Crystal City is one of the poorest towns in Texas, and 98 percent of the city's 8,263 inhabitants are Hispanic. Most residents have no idea that they live in the most Democratic constituency in Texas, but are not surprised. "Democrats give more opportunities to low-income and minority people," says Maria Alvarez, a teacher in a local Head Start program.
"Our efforts for equality have always been more supported by the Democrats than the Republicans," Palacio says. â€œThatâ€™s why they get our votes.â€
Yet the Democratic Party shows little appreciation for this kind of loyalty. Crystal City, receives little attention from party officials even during election time. "The Republicans are coming out and talking to everyone, but the Democrats rarely come around," says Crystal City Mayor Raul Gomez. He received at least a dozen phone calls from Republicans before the November election and none from Democrats.
"If the Democrats want to keep winning down here, they have to come out and talk to the people," Gomez says.
Hispanics for Bush
When I knock on the front door and tell the Guerreros about my project, they welcome me with open arms and Mexican pastries. It doesnâ€™t take long to spot the huge "Viva La Bush" sign in the backyard. Jesus Guerrero, the newly appointed municipal judge and Crystal Cityâ€™s first Hispanic to run as a Republican for city council, sports a Support Our Troops T-shirt.
"I voted for Bush the first time he ran for governor. I just like his charisma and values," he tells me proudly. "Plus, you can't change presidents during war."
Guerrero and his wife support the invasion of Iraq and say they feel safer because of it. Whenever I raise questions about the reasons for going to war, Jesus brings the conversation back to 9/11: "We're just lucky it never happened in our neck of the woods because we're not populated."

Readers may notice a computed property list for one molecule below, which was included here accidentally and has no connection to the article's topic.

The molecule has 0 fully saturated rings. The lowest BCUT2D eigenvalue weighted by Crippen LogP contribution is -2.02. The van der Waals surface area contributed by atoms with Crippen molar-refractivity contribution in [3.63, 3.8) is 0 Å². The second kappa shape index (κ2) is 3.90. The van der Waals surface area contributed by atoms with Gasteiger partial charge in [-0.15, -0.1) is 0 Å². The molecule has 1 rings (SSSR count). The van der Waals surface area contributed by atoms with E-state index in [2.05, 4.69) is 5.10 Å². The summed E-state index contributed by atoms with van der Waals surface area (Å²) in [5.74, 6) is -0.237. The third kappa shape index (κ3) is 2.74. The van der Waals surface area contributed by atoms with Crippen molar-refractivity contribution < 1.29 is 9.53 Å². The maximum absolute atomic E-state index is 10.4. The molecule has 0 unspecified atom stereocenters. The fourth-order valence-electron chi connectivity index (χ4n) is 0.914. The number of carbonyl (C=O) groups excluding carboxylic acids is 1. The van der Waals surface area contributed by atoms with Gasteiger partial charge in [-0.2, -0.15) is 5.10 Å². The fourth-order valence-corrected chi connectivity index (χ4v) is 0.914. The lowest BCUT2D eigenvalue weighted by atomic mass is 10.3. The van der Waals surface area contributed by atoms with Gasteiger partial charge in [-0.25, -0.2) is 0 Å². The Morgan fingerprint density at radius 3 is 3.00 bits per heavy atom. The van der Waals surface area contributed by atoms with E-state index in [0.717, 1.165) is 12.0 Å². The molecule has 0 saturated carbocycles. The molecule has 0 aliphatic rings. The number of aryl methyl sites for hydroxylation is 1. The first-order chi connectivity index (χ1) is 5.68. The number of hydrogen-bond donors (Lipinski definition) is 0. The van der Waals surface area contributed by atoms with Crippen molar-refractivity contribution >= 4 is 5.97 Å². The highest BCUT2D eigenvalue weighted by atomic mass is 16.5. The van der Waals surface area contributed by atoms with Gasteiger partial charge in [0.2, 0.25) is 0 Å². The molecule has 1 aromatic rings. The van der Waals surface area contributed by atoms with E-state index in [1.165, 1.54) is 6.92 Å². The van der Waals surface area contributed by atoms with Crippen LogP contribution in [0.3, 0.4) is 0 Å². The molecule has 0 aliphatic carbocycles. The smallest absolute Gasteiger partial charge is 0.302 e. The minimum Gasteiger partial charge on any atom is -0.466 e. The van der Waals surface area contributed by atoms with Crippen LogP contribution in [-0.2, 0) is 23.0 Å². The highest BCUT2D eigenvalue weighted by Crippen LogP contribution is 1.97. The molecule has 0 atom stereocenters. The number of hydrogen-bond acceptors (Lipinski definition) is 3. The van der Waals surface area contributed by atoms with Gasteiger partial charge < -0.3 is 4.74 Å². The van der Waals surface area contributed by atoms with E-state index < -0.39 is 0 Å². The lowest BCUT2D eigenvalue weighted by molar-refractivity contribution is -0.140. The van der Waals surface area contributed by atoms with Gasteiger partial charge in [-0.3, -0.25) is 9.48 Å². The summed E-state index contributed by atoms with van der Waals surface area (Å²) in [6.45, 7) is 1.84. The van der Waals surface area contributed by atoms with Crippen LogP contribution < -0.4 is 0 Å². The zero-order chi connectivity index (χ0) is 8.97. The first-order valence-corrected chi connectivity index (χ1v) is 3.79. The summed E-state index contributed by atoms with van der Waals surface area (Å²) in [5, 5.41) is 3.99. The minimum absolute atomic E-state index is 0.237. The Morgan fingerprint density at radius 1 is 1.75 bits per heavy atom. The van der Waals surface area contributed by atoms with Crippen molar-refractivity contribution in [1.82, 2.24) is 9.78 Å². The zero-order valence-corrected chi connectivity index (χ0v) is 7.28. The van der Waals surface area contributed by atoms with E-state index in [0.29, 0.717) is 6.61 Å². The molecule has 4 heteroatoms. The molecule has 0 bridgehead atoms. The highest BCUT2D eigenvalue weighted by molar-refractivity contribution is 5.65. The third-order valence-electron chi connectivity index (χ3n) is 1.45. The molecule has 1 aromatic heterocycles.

His wife is equally insistent when it comes to the war, "I don't know too much about the details of the war, but I do support any military person that signs up and wants to keep us free," says Diana, who voted for President Clinton twice, but feels he was too busy with Monica Lewinsky to pay attention to Osama bin Laden. Unlike her husband, who seems to enjoy being one the few Republicans in town, Diana calls herself a "poor Republican." In other words, she's voted for both Democrats and Republicans since she turned 18 and is open to going either way in 2008.
Since visiting Crystal City, I've been to Kerrville, a predominantly wealthy, retired Republican community; yet another 24-hour Wal-Mart Supercenter (I've already lost count); and the Shoreline Christian Center, a mega-church in Austin. Like the Guerreros, they too focus on Bush's personality, not the facts.
Even the Democrats in Crystal City are not up on their facts -- working three jobs leaves little time to stay informed. These aren't the kind of San Francisco progressives who read The Nation or Mother Jones -- in fact, no one here has even heard of these publications. The little news they get is from television. As a result most folks know more about the Runaway Bride than the Republican vote against raising the federal minimum wage in the Senate. When I tell both low-income Democrats and Republicans here about the minimum wage bill, their eyes open wide and mouths drop. They had no idea Bush is opposed to raising their wages. They're clearly angry, and for good reason.
Still, it's clear from my conversations in Crystal City that it's the Democrats and not the Republicans who need to worry about the future. Due to the indifferent and high-handed attitude of the Democratic establishment, it is in danger of alienating its most ardent supporters. The future of the party lies with women like Sofia Munoz, and Democrats would be wise to start listening to what she has to say: "Please continue to fight for our rights. We live in a small town, but those of us who stay informed, spread the word and have a lot to say. All we ask is that you be real and listen."